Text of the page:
Similar, but tangentially opposite to NiP, is the dying gasp of CS:GO’s most dominant and famous dynasty. While GeT_RiGhT and company boasted a transcendent dominance when CS:GO was a fraction of its present self, Fnatic controlled the scene when talent, infrastructure and most importantly a vibrant tournament circuit was reaching its height. The Fnatic name carried with it fear and a sith-like grip on the top end of the scene. Even after their slump that saw pronax leave and dennis take his place, Fnatic won six tournaments in a row. An unheard of accomplishment for a team that most people thought had seen its best days.
This run of form started with the KrimZ/Olof introduction in late 2014 and began to slow down around the time of Olofmeister’s hand injury before MLG Columbus in early 2016. Everything ended with the Swedish Shuffle of August 2016. This incredibly hyped move that saw the core of Fnatic break up and move to GODSENT and vice versa, with KrimZ eventually moving back to Fnatic, was a hot-button topic of speculation. At worst, people thought that one team might be at the bottom of the top ten, with the other lurking outside of the rankings in the shadows. What actually happened was worse than anyone predicted. The move bottomed out both teams, with neither being in the conversation for a top fifteen ranking, let alone a top ten. With their current standings seeming more permanent than not, it is safe to put a close on the Swedish Dynasty.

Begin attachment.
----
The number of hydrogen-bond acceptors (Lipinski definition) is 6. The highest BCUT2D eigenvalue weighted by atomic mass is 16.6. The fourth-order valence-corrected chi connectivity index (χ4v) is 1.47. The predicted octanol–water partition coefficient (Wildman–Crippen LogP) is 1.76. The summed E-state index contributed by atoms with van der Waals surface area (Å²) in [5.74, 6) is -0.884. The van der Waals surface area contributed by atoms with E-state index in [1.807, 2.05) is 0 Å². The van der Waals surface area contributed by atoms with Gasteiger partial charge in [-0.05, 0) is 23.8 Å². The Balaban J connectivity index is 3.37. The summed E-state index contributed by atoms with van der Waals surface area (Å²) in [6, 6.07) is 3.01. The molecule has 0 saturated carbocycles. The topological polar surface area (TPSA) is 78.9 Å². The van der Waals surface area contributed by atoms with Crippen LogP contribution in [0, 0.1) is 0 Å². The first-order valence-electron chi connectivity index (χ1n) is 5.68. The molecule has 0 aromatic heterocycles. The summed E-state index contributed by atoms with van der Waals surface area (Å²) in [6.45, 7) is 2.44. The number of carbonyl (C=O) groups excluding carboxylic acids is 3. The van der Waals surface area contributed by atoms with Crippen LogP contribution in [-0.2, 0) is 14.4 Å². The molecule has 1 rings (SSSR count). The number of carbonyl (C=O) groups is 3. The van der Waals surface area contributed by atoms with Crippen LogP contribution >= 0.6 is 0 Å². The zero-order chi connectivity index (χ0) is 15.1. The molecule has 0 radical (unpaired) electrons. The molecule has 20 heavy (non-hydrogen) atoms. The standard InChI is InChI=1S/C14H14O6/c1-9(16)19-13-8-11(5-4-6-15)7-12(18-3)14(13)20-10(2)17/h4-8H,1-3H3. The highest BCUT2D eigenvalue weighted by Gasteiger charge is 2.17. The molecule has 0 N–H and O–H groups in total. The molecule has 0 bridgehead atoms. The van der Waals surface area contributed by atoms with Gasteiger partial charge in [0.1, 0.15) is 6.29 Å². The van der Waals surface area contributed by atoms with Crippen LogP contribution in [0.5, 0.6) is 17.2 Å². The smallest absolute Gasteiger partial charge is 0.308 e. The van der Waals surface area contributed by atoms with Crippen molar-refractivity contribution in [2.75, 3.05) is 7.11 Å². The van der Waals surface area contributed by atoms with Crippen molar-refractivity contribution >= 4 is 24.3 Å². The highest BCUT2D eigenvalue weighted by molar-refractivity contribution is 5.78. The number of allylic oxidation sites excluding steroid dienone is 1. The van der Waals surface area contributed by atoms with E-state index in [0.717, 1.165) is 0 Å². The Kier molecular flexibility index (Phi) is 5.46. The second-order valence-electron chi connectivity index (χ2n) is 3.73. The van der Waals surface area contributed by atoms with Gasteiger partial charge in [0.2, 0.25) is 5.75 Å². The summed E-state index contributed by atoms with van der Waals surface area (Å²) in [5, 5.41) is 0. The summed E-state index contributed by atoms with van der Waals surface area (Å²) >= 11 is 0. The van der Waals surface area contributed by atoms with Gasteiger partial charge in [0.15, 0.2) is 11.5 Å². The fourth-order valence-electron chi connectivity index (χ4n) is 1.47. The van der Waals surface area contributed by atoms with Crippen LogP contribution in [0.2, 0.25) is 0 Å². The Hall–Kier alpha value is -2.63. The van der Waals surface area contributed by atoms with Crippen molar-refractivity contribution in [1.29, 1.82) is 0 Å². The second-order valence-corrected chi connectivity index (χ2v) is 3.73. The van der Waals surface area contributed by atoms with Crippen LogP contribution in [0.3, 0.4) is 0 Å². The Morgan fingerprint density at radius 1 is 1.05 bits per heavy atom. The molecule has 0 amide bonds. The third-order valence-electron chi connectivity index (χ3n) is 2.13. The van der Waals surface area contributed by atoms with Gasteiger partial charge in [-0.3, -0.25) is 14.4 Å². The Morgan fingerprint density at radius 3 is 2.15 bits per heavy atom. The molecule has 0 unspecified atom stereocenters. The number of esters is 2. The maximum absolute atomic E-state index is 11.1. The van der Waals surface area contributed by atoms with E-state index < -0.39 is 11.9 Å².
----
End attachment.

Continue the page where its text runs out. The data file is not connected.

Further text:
These major headlines, plus more others like VP’s return to form at ELEAGUE and the events afterwards, Dignitas surpassing Astralis in the rankings for a moment in time, the fall of the Brazilian Era, and the true rise of s1mple, all add further weight to the idea that 2016 was not about the dominance of a singular team, but rather the closure of many narrative threads through the inconsistency created by a vacant throne.
What defined CS:GO in 2016 for you? Let us know in the comments below or tweet us @GAMURScom.
Written by Max Melit – @max_melit on Twitter.